Many people in our community have heard that name at some point—an I-130 or a family petition. The reasons why is very simple: most of the time, an I-130 is the first step in order to legalize in the United States. However, the question remains, what exactly is an I-130?
United States Citizenship and Immigration Services (USCIS) calls an “I-130” a family petition that a United States Permanent Resident (a “Green Card” holder) or a United States Citizen files for a family member. By itself, the I-130 establishes the relationship between the person who makes the petition and the beneficiary. For example, if you are a United States Citizen and have a family member (an alien relative)—be it your wife, children, or parents—then you have the right to petition the United States government for family reunification for you and your family member, including obtaining a permanent legal residence (a Green Card) for your family member.
Although the concept seems very simple, just like family relationships, this can become very complex—and due to that, there are many family categories in which an I-130 is obsolete. As a matter of fact, there are so many family categories in which an I-130 could not benefit a family member that it would be more beneficial to explain for which categories an I-130 is not obsolete. An I-130 is beneficial when:
- A United States Citizen who is at least 21 years old files a petition for:
- A husband or wife,
- A son or daughter (of any age),
- A parent, and
- A brother or a sister,
- A United States Permanent Resident (someone who has a Green Card) who is at least 21 years old, files a petition for:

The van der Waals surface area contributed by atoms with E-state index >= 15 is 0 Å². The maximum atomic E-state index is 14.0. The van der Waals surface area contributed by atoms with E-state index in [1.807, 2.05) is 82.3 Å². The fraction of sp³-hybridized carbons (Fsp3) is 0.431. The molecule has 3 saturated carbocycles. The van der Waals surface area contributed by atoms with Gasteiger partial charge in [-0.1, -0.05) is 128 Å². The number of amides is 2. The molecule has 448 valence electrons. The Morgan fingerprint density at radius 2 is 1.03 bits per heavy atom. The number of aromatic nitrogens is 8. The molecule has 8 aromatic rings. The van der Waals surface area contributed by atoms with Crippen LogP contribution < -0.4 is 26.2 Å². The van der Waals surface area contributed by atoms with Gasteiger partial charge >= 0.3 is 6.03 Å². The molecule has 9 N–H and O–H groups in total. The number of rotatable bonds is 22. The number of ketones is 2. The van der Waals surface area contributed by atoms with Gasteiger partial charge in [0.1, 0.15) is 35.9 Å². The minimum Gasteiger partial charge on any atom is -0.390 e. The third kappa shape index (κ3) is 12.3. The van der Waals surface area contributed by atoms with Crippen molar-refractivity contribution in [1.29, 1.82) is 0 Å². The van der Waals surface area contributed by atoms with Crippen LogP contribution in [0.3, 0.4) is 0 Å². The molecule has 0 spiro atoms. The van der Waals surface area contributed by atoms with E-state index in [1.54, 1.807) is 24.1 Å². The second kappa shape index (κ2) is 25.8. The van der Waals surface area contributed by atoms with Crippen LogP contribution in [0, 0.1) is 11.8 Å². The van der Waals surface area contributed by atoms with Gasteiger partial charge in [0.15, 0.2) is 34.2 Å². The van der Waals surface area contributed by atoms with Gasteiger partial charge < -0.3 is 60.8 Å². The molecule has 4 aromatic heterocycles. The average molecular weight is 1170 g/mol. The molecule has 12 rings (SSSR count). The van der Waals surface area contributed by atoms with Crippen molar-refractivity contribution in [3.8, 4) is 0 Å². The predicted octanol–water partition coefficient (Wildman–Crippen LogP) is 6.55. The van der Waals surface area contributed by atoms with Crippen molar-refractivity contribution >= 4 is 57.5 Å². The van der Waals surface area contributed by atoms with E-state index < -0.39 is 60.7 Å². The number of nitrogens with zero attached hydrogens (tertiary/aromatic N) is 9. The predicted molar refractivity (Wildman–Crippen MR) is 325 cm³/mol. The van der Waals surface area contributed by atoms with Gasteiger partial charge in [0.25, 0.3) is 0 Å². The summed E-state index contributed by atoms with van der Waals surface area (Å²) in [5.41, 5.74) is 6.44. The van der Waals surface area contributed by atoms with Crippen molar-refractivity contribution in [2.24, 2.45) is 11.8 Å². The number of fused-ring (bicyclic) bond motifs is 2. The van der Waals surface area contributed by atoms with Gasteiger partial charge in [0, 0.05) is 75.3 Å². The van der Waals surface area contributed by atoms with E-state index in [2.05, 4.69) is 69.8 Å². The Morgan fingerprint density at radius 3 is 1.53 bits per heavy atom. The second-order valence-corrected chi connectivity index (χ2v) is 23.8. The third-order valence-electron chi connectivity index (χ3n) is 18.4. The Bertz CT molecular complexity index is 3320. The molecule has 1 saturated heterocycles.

- A husband or wife,
- An unmarried son or an unmarried daughter.
It is extremely important that you understand that although an I-130 does not cover adopted children, uncles, cousins, grandchildren, etc. you must inform your immigration attorney if you have any family members who are United States Citizens or United States Permanent Residents (Green Card holders) because this could positively impact your case.
The filing of an I-130 is the first step in an immigration case that has other steps. How many steps an immigration case has is completely dependent on what kind of case it is. The filing of an I-130 petition—and receiving an approval of it or a receipt notice—never, by itself, gives an immediate immigration benefit, but it opens the door that your attorney will use to get you a legal status for your or your family member.
Now, you may be asking yourself “but if it is the first step and it is simple, then why should I hire a lawyer to file an I-130 for me or my family member?” This has a simple answer: it is because every immigration case is different. If you decide to not hire an immigration attorney to file an I-130 for you, then it is possible that your case is left in a waiting line, or that the petition be denied for simple things, such as not sending the petition to the appropriate immigration office, or sending the wrong documentation to prove the family relationship, or—which is the most important—sending an I-130 where it does not apply.
Also, remember that only an immigration attorney has the necessary experience to determine whether or not filing an I-130 is something beneficial for you. Your immigration attorney can explain to you if your petition has a waiting period to get you or your family member a legal status, or if there is a way to obtain an immigration benefit simultaneously at the time of your I-130 petition, which can occur if you qualify to “adjust your status.”
For this reason, Griffith Law Group offers you the experience of its immigration attorneys to complete your I-130 petition at a reasonable price, which will include a confidential consultation and the advice necessary in your case. Also, Griffith Law Group has made the commitment to price-match the price that other immigration lawyers have offered you. That being the case, Griffith Law Group will provide their expertise for the same cost of other lawyers who may not have the experience or knowledge necessary with regards to immigration law. If you have questions, feel free to call (317) 236-0486 and schedule a free consultation.